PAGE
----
One of the great things about using content services in your digital transformation efforts is the automation a lot of information governance processes. You can link business entities, automate the application of policies, and reduce duplicate content. All of which increases reliability of information and reduces redundancy. The newly digitized processes streamline the work that you do daily, increasing your ability to innovate across your business.
Sounds great, right?
But what about those policies you are applying? Have you thought about what they are doing? Do they reflect the realities of your day-to-day? Now that you are no longer dealing with paper and information silos, you can revisit your records policies that were written years ago.
Do you suspect that your company’s commitment to agile consists of jargon and sloganeering, as opposed to actual organizational and cultural change? Then you would do well to refer to this pamphlet on Detecting Agile BS (pdf) produced by the Department of Defense’s (DoD) Defense Innovation Advisory Board (DIB) in October of 2018. The DIB established itself to bring the best practices and innovations of Silicon Valley to DoD software development. The pamphlet was the result of luminaries such as Eric Schmidt, Reid Hoffman, and Neil deGrasse Tyson coming together turning their gimlet eye towards true agile practices in DoD software development.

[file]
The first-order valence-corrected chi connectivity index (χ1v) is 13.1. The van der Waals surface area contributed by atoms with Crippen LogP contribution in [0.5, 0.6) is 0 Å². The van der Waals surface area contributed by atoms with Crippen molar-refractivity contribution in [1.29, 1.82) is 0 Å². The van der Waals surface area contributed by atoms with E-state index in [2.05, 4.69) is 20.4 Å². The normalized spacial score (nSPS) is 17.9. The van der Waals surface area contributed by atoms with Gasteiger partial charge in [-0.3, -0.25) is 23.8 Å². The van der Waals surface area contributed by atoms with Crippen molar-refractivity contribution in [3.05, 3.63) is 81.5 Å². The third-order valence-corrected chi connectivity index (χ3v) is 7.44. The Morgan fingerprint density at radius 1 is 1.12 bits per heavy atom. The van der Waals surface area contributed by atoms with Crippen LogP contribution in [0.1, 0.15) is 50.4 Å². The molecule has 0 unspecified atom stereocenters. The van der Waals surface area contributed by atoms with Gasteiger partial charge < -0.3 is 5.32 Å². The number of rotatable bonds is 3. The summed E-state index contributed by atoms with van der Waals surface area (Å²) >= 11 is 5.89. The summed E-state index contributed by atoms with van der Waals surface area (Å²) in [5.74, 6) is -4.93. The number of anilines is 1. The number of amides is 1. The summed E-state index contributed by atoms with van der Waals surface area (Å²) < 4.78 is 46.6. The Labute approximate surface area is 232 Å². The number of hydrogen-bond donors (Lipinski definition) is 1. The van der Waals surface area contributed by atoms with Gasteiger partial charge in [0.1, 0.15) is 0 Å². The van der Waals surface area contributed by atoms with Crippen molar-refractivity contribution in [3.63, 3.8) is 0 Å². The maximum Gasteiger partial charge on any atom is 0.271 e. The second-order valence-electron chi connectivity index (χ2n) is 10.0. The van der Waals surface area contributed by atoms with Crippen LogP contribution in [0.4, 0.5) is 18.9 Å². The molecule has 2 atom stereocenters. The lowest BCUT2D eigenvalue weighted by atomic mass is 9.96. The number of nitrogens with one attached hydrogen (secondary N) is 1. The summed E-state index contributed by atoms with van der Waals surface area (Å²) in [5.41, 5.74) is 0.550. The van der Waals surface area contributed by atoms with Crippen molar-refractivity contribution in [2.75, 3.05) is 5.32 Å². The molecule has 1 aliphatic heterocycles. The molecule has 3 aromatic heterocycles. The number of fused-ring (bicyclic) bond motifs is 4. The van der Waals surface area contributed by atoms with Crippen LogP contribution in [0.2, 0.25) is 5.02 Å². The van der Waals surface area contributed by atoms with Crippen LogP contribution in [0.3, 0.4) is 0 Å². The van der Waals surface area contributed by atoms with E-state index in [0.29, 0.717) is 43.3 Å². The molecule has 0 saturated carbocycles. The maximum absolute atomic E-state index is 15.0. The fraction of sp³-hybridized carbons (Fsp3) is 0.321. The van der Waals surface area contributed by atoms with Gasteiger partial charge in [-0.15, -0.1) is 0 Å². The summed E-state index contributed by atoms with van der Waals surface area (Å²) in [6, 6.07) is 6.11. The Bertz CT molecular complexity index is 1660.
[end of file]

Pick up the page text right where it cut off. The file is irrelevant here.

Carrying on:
I’ve excerpted some interesting parts of the pamphlet below and tied in some of my perspectives based on my current TeraThink project at U.S. Citizenship and Immigration Services (USCIS). Full disclosure: TeraThink is a for-profit company, and as such is not 100%-free of BS. However, I like to think we have less BS than most. I’ll detail why through highlighting key flags that a projects is not truly agile.
This time of the season always presents a good point to reflect on the past year; to take stock of key accomplishments and milestones while also looking to next year and the opportunities it presents.
For TeraThink’s ServiceNow practice, this has been an exciting year that has ushered in a number of client successes. It has also seen the addition of some great talent to our team and the establishment of our ServiceNow community of practice.